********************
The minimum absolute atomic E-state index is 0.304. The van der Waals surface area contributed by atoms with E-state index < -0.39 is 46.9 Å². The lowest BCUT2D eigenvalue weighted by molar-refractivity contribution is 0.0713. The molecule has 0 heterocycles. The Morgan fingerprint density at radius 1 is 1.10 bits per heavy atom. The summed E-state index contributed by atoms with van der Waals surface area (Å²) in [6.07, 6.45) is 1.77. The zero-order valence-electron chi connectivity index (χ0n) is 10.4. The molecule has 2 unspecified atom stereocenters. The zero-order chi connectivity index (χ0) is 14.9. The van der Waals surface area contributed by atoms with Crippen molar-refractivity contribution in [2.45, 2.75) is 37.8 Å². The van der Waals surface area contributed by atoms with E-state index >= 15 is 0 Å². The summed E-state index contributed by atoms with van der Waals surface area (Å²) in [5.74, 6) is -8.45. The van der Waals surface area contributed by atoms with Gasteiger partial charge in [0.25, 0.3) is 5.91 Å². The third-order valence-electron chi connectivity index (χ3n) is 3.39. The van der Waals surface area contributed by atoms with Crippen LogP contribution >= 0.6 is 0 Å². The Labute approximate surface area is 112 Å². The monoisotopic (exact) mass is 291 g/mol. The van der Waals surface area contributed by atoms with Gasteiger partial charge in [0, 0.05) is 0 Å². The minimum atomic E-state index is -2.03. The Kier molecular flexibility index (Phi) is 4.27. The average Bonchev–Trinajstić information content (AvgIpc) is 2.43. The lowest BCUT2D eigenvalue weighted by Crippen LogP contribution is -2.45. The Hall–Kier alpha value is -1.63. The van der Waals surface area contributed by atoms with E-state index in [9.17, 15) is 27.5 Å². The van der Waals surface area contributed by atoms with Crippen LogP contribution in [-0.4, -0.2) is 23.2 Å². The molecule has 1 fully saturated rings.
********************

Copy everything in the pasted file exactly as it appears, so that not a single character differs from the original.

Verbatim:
The minimum absolute atomic E-state index is 0.304. The van der Waals surface area contributed by atoms with E-state index < -0.39 is 46.9 Å². The lowest BCUT2D eigenvalue weighted by molar-refractivity contribution is 0.0713. The molecule has 0 heterocycles. The Morgan fingerprint density at radius 1 is 1.10 bits per heavy atom. The summed E-state index contributed by atoms with van der Waals surface area (Å²) in [6.07, 6.45) is 1.77. The zero-order valence-electron chi connectivity index (χ0n) is 10.4. The molecule has 2 unspecified atom stereocenters. The zero-order chi connectivity index (χ0) is 14.9. The van der Waals surface area contributed by atoms with Crippen molar-refractivity contribution in [2.45, 2.75) is 37.8 Å². The van der Waals surface area contributed by atoms with E-state index >= 15 is 0 Å². The summed E-state index contributed by atoms with van der Waals surface area (Å²) in [5.74, 6) is -8.45. The van der Waals surface area contributed by atoms with Gasteiger partial charge in [0.25, 0.3) is 5.91 Å². The third-order valence-electron chi connectivity index (χ3n) is 3.39. The van der Waals surface area contributed by atoms with Crippen LogP contribution >= 0.6 is 0 Å². The Labute approximate surface area is 112 Å². The monoisotopic (exact) mass is 291 g/mol. The van der Waals surface area contributed by atoms with Gasteiger partial charge in [0, 0.05) is 0 Å². The minimum atomic E-state index is -2.03. The Kier molecular flexibility index (Phi) is 4.27. The average Bonchev–Trinajstić information content (AvgIpc) is 2.43. The lowest BCUT2D eigenvalue weighted by Crippen LogP contribution is -2.45. The Hall–Kier alpha value is -1.63. The van der Waals surface area contributed by atoms with E-state index in [9.17, 15) is 27.5 Å². The van der Waals surface area contributed by atoms with Crippen LogP contribution in [-0.4, -0.2) is 23.2 Å². The molecule has 1 fully saturated rings.